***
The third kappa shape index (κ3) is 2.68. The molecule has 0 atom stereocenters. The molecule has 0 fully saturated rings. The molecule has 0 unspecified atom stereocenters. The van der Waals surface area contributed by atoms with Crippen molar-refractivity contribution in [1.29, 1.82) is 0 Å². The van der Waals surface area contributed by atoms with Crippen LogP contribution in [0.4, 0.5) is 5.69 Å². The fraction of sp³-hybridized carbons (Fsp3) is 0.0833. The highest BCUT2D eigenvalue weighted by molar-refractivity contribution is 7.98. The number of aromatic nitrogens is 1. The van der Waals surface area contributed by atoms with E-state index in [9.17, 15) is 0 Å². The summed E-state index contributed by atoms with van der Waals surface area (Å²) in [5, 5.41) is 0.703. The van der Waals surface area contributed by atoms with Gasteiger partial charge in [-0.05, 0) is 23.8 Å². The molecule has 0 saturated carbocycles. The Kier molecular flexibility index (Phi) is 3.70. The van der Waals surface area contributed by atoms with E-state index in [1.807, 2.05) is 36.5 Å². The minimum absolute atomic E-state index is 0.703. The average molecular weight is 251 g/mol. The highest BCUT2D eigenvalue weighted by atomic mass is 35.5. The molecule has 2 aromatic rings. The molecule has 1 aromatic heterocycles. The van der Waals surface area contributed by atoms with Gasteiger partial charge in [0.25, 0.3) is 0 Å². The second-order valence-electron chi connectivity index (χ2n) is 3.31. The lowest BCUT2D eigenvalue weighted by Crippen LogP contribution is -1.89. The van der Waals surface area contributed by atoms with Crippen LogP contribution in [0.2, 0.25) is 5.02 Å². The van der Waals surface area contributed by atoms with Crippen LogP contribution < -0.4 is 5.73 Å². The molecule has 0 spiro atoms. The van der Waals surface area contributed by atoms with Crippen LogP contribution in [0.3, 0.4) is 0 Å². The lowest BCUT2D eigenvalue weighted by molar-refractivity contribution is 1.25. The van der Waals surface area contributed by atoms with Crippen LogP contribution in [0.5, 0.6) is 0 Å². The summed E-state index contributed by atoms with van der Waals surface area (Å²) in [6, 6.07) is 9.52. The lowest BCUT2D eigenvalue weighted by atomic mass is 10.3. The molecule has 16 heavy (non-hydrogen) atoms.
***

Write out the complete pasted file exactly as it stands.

The third kappa shape index (κ3) is 2.68. The molecule has 0 atom stereocenters. The molecule has 0 fully saturated rings. The molecule has 0 unspecified atom stereocenters. The van der Waals surface area contributed by atoms with Crippen molar-refractivity contribution in [1.29, 1.82) is 0 Å². The van der Waals surface area contributed by atoms with Crippen LogP contribution in [0.4, 0.5) is 5.69 Å². The fraction of sp³-hybridized carbons (Fsp3) is 0.0833. The highest BCUT2D eigenvalue weighted by molar-refractivity contribution is 7.98. The number of aromatic nitrogens is 1. The van der Waals surface area contributed by atoms with E-state index in [9.17, 15) is 0 Å². The summed E-state index contributed by atoms with van der Waals surface area (Å²) in [5, 5.41) is 0.703. The van der Waals surface area contributed by atoms with Gasteiger partial charge in [-0.05, 0) is 23.8 Å². The molecule has 0 saturated carbocycles. The Kier molecular flexibility index (Phi) is 3.70. The van der Waals surface area contributed by atoms with E-state index in [1.807, 2.05) is 36.5 Å². The minimum absolute atomic E-state index is 0.703. The average molecular weight is 251 g/mol. The highest BCUT2D eigenvalue weighted by atomic mass is 35.5. The molecule has 2 aromatic rings. The molecule has 1 aromatic heterocycles. The van der Waals surface area contributed by atoms with Gasteiger partial charge in [0.25, 0.3) is 0 Å². The second-order valence-electron chi connectivity index (χ2n) is 3.31. The lowest BCUT2D eigenvalue weighted by Crippen LogP contribution is -1.89. The van der Waals surface area contributed by atoms with Crippen LogP contribution in [0.2, 0.25) is 5.02 Å². The van der Waals surface area contributed by atoms with Crippen LogP contribution < -0.4 is 5.73 Å². The molecule has 0 spiro atoms. The van der Waals surface area contributed by atoms with Crippen LogP contribution in [0.3, 0.4) is 0 Å². The lowest BCUT2D eigenvalue weighted by molar-refractivity contribution is 1.25. The van der Waals surface area contributed by atoms with Crippen LogP contribution in [0.5, 0.6) is 0 Å². The summed E-state index contributed by atoms with van der Waals surface area (Å²) in [6, 6.07) is 9.52. The lowest BCUT2D eigenvalue weighted by atomic mass is 10.3. The molecule has 16 heavy (non-hydrogen) atoms.